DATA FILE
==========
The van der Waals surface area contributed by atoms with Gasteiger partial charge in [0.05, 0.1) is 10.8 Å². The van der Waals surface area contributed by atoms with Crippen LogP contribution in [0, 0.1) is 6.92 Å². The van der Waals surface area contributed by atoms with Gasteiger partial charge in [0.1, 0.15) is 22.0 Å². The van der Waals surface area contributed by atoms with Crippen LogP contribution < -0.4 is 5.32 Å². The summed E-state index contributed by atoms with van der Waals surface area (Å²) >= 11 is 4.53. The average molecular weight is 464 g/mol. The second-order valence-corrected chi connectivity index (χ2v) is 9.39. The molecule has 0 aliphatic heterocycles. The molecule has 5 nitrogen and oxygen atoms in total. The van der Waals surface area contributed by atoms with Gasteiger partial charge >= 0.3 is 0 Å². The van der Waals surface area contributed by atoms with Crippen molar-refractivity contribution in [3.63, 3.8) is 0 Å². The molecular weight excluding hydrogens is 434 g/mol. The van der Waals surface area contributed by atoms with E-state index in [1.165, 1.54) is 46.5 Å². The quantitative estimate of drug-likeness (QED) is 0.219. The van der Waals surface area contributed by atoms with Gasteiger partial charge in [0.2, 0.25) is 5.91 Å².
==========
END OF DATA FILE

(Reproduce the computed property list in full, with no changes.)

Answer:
The van der Waals surface area contributed by atoms with Gasteiger partial charge in [0.05, 0.1) is 10.8 Å². The van der Waals surface area contributed by atoms with Crippen LogP contribution in [0, 0.1) is 6.92 Å². The van der Waals surface area contributed by atoms with Gasteiger partial charge in [0.1, 0.15) is 22.0 Å². The van der Waals surface area contributed by atoms with Crippen LogP contribution < -0.4 is 5.32 Å². The summed E-state index contributed by atoms with van der Waals surface area (Å²) >= 11 is 4.53. The average molecular weight is 464 g/mol. The second-order valence-corrected chi connectivity index (χ2v) is 9.39. The molecule has 0 aliphatic heterocycles. The molecule has 5 nitrogen and oxygen atoms in total. The van der Waals surface area contributed by atoms with Gasteiger partial charge >= 0.3 is 0 Å². The van der Waals surface area contributed by atoms with Crippen molar-refractivity contribution in [3.63, 3.8) is 0 Å². The molecular weight excluding hydrogens is 434 g/mol. The van der Waals surface area contributed by atoms with E-state index in [1.165, 1.54) is 46.5 Å². The quantitative estimate of drug-likeness (QED) is 0.219. The van der Waals surface area contributed by atoms with Gasteiger partial charge in [0.2, 0.25) is 5.91 Å².